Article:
It’s been a heck of a ride for Uber (Uber Stock Quote, Chart, News NYSE:UBER) over the last few weeks but the stock has showed some life recently, thanks to the company’s assurance that it’s cashed up enough to withstand the current calamity.
And while CEO Dara Khosrowshahi says it’s a matter of being prepared for the worst and hoping for better, shareholders should know that the ride-hailing company has a heck of a cushion in case things keep going south.
Uber’s share price fell as low as $13.71 on Wednesday before pulling up to $21.33 by Friday’s close, representing a spectacular 56 per cent turnaround in two days.
Investors seemingly reacted positively to news from the company that while Uber could see declines of 80 per cent for the rest of the year as the COVID-19 crisis ravages the ride-hailing industry worldwide, the company’s cash position is $10 billion in unrestricted cash, leaving it liquid enough to withstand the losses.
Putting the world on pause will be the ruin of many businesses including Uber where drivers are reportedly seeing a major decline in ride requests. Khosrowshahi said business is down by 60 to 70 per cent in Seattle and expects similar results in other major US cities. In response to the health pandemic,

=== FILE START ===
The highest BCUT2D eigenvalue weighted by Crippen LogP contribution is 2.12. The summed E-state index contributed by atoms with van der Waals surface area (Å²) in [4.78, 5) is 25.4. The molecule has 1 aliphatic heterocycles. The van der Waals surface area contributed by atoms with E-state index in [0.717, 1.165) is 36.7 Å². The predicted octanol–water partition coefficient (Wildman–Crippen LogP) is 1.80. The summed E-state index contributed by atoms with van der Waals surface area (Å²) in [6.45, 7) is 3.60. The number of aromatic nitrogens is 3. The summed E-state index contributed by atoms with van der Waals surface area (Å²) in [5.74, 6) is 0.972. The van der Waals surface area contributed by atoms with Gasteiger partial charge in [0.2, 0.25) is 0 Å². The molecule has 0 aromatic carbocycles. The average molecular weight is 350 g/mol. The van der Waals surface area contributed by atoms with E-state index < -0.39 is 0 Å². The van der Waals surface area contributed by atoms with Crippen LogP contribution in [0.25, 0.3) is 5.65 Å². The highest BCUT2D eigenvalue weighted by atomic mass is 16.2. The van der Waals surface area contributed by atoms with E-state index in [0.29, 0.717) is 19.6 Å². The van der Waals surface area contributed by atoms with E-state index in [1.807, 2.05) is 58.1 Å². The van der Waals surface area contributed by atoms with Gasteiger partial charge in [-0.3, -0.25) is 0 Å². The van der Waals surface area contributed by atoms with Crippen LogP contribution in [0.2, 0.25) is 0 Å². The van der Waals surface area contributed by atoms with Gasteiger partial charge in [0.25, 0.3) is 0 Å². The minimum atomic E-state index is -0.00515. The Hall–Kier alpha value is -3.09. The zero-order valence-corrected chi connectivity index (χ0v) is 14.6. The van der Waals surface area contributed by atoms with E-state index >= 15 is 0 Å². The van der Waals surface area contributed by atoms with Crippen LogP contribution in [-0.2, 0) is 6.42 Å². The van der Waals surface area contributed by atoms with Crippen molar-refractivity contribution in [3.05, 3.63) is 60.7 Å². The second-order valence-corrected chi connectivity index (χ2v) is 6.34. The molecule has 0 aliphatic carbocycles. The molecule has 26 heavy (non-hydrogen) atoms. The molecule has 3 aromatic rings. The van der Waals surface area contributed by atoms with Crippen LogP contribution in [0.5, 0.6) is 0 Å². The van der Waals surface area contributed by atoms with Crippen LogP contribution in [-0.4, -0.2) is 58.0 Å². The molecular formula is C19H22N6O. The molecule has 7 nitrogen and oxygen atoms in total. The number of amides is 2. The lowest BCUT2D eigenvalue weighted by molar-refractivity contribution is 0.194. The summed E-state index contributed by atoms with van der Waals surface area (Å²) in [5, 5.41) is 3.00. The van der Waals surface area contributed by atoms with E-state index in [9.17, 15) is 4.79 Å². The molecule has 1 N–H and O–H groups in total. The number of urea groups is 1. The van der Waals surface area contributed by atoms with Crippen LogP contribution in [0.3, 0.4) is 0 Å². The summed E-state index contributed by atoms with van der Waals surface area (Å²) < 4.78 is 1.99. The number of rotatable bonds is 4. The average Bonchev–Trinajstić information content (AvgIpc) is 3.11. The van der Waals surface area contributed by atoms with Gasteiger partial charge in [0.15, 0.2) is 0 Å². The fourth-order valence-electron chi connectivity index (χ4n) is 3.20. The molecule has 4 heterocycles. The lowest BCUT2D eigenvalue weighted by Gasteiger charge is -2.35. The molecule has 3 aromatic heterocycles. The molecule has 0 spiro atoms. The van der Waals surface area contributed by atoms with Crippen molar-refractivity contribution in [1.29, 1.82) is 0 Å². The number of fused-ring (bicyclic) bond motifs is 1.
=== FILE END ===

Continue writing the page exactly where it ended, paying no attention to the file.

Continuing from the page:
Uber has now suspended its car pool option to avoid contact between users, while in the UK the company has waived delivery fees for Uber Eats, hoping to support the hard-hit restaurant industry during the COVID-19 crisis.
But Khosrowshahi said countries in the West can look to places like Hong Kong for examples of how the rise and fall of the virus may play out for Americans and others.
Even with its active ties to China, Hong Kong with its seven million people has so far been able to keep confirmed cases of COVID-19 below 200 with only four deaths.
“I think what we're seeing with Hong Kong is there's a big hit but once the health authorities get control of the situation life does return and when life returns essentially Uber returns,” said Khosrowshahi, speaking to Bloomberg News on Thursday. “Instantly in Hong Kong, we've had people going back to work and as they go back to work commuters etcetera start using our services as they always have.”
“And I think if we assume that the health authorities, the cities, the governors, the presidents, all over the world, are making the hard decisions and the necessary moves to control the virus, then eventually life will come back, and when life comes back, when people start going back to work, they're going to start using Uber,” he said.
“And just like in Hong Kong we saw a deep trough and then a slow recovery there's no reason why we won't see that even in a circumstance where you're down 80 per cent of the rest of the year.”
Before COVID-19 started impacting the market, UBER had been on an upswing, buoyed by positive sentiment on the company’s prospects of reaching profitability by the end of 2020. That scenario is out the window now but Khosrowshahi is keeping upbeat on Uber’s position.
We’re still going to have $4 billion of cash, we’re going to have access to a $2 billion revolver. We think it's highly, highly, highly unlikely but we wanted to make sure that our investors knew that we are planning for the worst case, or we're essentially calculating what the worst case is and then that we're operationalizing to make sure that we're ready really for anything,” Khosrowshahi said.